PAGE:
First rising to fame in the rough-and-tumble Canadian amateur wrestling leagues—as winningly recounted in his first book, A Lion’s Tale (Grand Central, 2007)—Chris Jericho exploded on the international wrestling scene when he defeated, on the same night in 2001, both the Rock and Steve Austin to become the first WWF Undisputed Champion.

In his new autobiography, Undisputed, Jericho colorfully details how busy he’s remained since then. You may have seen him as a pithy contributor to various VH1 talking-head programs or as the host of Downfall, an ABC game show in which contestants answer trivia questions while perched atop a 10-story building in Los Angeles. His metal band, Fozzy, is planning a worldwide tour soon and, he says, “I’ve got a bake sale down the street next month.” Kirkus recently spoke to Jericho about juggling professions and staying motivated in the perpetual Y2J.

 

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A Lion’s Tale was an enjoyable read about your early years in wrestling. After that, how eager were you to get started on its follow-up?

I was pretty fortunate that I actually got the offer to do the second book before the first book even came out. But the thing is it’s a long, hard task to write a book—there’s so much effort, so much work involved that it took me a while to get the motivation to do it. I had all the ground work done as far as material that I wanted to write about and that sort of thing, but to get the motivation to actually sit down and write it—I write everything, that’s why I think A Lion’s Tale was so well-received and it turned out so well because I wrote everything.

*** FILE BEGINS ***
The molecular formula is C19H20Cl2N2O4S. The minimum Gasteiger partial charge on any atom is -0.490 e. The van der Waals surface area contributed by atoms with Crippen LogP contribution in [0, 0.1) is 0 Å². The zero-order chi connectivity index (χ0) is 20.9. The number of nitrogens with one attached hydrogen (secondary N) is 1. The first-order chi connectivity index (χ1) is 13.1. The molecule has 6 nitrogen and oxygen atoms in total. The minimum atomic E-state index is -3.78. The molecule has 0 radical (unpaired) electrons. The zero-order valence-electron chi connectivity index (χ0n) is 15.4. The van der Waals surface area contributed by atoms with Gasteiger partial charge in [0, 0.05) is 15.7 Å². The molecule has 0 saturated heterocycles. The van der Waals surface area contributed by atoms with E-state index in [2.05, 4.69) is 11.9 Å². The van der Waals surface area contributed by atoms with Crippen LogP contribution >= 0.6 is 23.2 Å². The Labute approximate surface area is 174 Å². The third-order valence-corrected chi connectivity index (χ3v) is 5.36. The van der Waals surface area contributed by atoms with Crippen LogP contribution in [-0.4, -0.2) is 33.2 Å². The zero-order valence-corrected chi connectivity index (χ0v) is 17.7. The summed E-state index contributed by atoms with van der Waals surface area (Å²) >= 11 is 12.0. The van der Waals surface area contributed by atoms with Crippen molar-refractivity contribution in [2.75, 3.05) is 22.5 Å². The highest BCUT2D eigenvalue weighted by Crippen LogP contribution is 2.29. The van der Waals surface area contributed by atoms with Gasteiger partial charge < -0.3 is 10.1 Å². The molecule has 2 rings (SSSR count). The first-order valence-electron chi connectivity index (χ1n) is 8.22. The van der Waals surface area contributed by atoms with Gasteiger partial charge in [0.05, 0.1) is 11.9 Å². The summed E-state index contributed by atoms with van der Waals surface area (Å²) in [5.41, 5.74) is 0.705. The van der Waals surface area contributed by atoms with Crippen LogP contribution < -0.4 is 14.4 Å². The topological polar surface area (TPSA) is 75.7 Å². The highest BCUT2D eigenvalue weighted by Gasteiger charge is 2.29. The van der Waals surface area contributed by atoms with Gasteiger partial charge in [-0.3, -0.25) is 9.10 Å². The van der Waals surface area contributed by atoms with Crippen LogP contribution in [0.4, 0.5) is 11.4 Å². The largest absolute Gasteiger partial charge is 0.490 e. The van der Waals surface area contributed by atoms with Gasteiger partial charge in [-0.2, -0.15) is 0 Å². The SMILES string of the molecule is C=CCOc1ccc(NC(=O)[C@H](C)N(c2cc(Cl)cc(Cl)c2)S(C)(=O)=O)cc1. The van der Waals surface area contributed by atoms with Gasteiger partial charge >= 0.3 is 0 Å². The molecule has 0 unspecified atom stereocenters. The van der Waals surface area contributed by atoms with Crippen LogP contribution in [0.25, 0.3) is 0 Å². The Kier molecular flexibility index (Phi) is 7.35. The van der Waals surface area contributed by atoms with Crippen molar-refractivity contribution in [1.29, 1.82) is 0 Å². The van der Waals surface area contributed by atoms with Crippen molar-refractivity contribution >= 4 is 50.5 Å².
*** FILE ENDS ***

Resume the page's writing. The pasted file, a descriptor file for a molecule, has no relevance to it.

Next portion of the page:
It’s the same thing with Undisputed. It took me a while to actually get up the guts to get started on it. About a year ago is when I started, so it takes about a full year from conception to completion when you sit down and put the pen to the page.

 

The book deals with the tragic loss of your friend and co-wrestler Chris Benoit. How were you affected by his tragedy?

There’s a chapter on that. There’s a chapter on losing my mother. There’s a chapter on losing my other close friend, Eddie Guerrero. So, there is a lot of loss. I think that is the reason this book is better, because I dealt with a few things in A Lion’s Tale, but there were some really big losses in my life in the time frame that I wrote Undisputed. All three of those losses were huge, and I think one of the good things about writing about it is that it’s a very cathartic experience. It helps you get that out of your system and make peace with it…So it really does take you on an emotional journey, as any good story should.

 

You made a name for yourself as a wrestler, first in Canada and then as the Undisputed WWF Champion. How’s the semi-retired life? Any plans to return to the ring?

Retired is not really the best word because I never said I was retired, it was more of just taking a break. I wanted to branch out and do other things, including working with my band, which has really grown over the last couple of years. That’s another great part of Undisputed, the fact that it’s just as much a rock ’n’ roll book as it is a wrestling book. Those same trials and tribulations that I dealt with when I first started wrestling, now I’m dealing with those as I get my band off the ground to travel the world.

I was very fortunate to have two dreams when I was kid that both came true—I wanted to be a rock star, and I wanted to be a wrestler. I made both of those happen…Because I’m a very creative person, I always have been, and whenever opportunities arise that you have to jump on, I have no problems doing that because it’s part of who I am. The door’s wide open to return to the WWE, both for me mentally and for the company itself. It's just a matter of figuring out where I want to take the next step.

 

Pub info:

Undisputed: How to Become the World Champion in 1,372 Easy Steps

Chris Jericho with Peter Thomas Fornatale

Grand Central / Feb. 16, 2011 / $27.99